Revocable Living Trust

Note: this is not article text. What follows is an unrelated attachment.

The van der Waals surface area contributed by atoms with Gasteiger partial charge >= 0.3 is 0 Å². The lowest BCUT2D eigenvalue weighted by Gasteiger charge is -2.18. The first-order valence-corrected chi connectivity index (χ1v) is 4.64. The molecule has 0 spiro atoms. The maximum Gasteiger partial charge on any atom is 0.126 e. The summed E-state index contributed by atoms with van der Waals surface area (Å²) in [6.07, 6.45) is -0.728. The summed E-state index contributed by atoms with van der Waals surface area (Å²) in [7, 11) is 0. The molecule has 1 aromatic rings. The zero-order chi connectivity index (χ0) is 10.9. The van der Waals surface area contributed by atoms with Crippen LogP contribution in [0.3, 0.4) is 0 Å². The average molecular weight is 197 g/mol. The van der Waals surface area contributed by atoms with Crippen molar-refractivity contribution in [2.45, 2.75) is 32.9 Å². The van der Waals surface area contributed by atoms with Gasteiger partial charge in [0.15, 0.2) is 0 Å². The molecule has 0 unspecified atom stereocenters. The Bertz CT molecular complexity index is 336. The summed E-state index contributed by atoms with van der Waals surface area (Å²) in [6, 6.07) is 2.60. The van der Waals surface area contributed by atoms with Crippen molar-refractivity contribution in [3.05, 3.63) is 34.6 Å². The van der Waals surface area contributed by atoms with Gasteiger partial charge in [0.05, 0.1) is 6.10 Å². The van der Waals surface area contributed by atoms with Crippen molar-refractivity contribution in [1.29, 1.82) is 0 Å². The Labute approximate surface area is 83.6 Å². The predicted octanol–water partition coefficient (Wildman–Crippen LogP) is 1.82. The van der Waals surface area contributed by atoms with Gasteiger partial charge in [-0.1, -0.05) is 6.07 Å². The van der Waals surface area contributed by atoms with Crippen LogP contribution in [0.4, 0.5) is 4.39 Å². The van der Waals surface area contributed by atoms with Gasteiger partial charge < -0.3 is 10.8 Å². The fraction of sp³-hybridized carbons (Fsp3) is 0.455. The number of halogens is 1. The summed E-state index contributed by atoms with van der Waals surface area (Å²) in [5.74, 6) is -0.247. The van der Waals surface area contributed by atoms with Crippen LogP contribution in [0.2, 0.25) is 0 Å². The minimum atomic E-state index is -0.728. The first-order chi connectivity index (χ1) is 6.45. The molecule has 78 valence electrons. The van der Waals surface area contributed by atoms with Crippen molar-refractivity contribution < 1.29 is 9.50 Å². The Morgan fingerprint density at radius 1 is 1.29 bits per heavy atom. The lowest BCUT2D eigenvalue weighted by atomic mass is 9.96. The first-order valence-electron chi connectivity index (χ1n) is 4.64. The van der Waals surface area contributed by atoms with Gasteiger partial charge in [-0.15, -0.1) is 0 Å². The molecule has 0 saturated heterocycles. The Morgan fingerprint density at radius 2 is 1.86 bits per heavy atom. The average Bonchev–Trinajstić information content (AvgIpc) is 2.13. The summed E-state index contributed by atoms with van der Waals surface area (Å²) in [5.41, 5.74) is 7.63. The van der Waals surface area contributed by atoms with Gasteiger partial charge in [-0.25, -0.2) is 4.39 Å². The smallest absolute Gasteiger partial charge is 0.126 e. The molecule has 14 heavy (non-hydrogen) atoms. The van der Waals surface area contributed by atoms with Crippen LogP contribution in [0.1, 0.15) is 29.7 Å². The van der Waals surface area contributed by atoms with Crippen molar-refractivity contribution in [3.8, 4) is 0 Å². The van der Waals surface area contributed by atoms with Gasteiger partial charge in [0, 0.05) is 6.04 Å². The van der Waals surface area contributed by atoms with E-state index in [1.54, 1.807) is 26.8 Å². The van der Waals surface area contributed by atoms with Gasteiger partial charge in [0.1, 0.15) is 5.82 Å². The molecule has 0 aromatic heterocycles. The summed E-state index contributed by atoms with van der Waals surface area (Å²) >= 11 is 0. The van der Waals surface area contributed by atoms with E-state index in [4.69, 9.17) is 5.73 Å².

In a typical revocable living trust (sometimes called a “revocable inter vivos trust” or a “living trust”), the person who created the trust – often called the grantor, settler, or donor – transfers ownership of assets into a trust, which is managed by the trustee for the benefit of the trust’s beneficiaries. The grantor, who often serves as trustee, can revoke the trust and make other changes, such as substituting beneficiaries or taking assets out of the trust, at any time. The trust becomes irrevocable upon the grantor’s death. A revocable living trust is widely recognized as a will substitute.